This white paper describes how utilities can apply TCO evaluation, which takes into account on-going operations costs, replacement and lifecycle costs and personnel, as well as initial capital investment, to get a more complete picture of what systems will actually cost over time. These TCO calculations prove that point-to-multipoint fixed-network solutions can provide the best TCO of any competitive system, including manual, drive-by or mesh fixed-network solutions.
“To me, Microclor® is the top of the line on‐site generation system on the market due to low maintenance and it being very user friendly.” Larry English, Water Quality Manager, Daphne Utilities. Read the full project profile to learn more.
Chemical, petrochemical, and oil-reﬁning plants are process-intensive operations with regulatory requirements to protect the surrounding water and air from the effects of industrial pollution. These external demands are matched by equally compelling internal pressures to address product puriﬁcation needs, ﬁnd alternatives to utilizing costly fresh water in production processes, reduce the carbon footprint, and operate efficiently and proﬁtably.
The Jimo, China, municipal wastewater plant was originally designed to treat a combination of municipal and textile wastewater (120,000 m3/d) with Class IB effluent limits for BOD, COD, ESS, TN, NH3-N and TP.
The City of Salem uses a slow sand filtration water treatment process, which uses naturally occurring biological activity to clean drinking water. The water treatment facility treats an average of 30 MGD throughout most of the year, with a peak of 50 MGD in the summer.
When Flint Michigan discontinued purchasing water from the Detroit Water Authority and began using the Flint River as their raw water source they unfortunately did not consider the potential impact on lead and copper corrosion and the impact on the public.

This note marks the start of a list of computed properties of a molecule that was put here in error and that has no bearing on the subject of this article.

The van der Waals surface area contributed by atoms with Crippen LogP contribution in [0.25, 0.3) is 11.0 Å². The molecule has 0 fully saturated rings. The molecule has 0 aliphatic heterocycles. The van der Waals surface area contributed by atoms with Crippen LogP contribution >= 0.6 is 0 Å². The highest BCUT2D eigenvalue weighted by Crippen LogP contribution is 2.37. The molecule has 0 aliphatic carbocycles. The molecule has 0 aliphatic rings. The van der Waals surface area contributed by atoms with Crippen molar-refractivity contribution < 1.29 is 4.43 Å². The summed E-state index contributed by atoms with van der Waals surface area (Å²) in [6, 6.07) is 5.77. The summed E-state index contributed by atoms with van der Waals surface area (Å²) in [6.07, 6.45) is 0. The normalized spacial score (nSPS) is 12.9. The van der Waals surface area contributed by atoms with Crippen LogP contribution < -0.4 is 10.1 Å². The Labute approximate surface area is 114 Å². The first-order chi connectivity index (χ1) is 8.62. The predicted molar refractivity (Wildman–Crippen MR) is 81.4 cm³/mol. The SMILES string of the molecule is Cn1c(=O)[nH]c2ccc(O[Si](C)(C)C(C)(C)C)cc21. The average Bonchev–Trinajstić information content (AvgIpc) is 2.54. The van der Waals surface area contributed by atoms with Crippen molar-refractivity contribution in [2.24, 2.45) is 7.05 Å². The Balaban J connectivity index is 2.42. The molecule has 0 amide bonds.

The Mountain Regional Water District is a Special Service District of the county that was established by the Summit County Commission in 2000 to regionalize water service by consolidating several public and private water companies.
Jericho Water District (JWD) is one of the largest water districts in New York, serving 58,000 people through 18,604 residential and commercial service connections on Long Island.
Chatsworth Water Works Commission provides both water and wastewater services to the 5,000 residents of the cities of Chatsworth and Eton, GA.
Built in 2002, Southern Nevada Water Authority’s (SNWA) River Mountains Water Treatment Facility is a state-of-the art water treatment facility that delivers 300 million gallons per day and was designed to be expanded to deliver up to 600 million gallons per day of treated water in the future.
Originally built to treat 10 million gallons per day (MGD), the Quail Creek Water Treatment Plant in Washington County, Utah, now has an operational capacity of 60 MGD and a design capacity of 80 MGD.
Electrical conductivity is the most convenient method for testing RO water quality and membrane performance. Pure water is actually a poor electrical conductor. The amount of ionized substances (salts, acids, or bases) dissolved in water determines its conductivity. Normally, the vast majority of the dissolved minerals in tap, surface or ground water
UV disinfection systems disinfect water using UV light at the 254 nm wavelength. UV light at this wavelength actually destroys the DNA of microbiological material in the water which prevents dangerous viruses such as cryptosporidium and e-coli from reproducing and causing harm.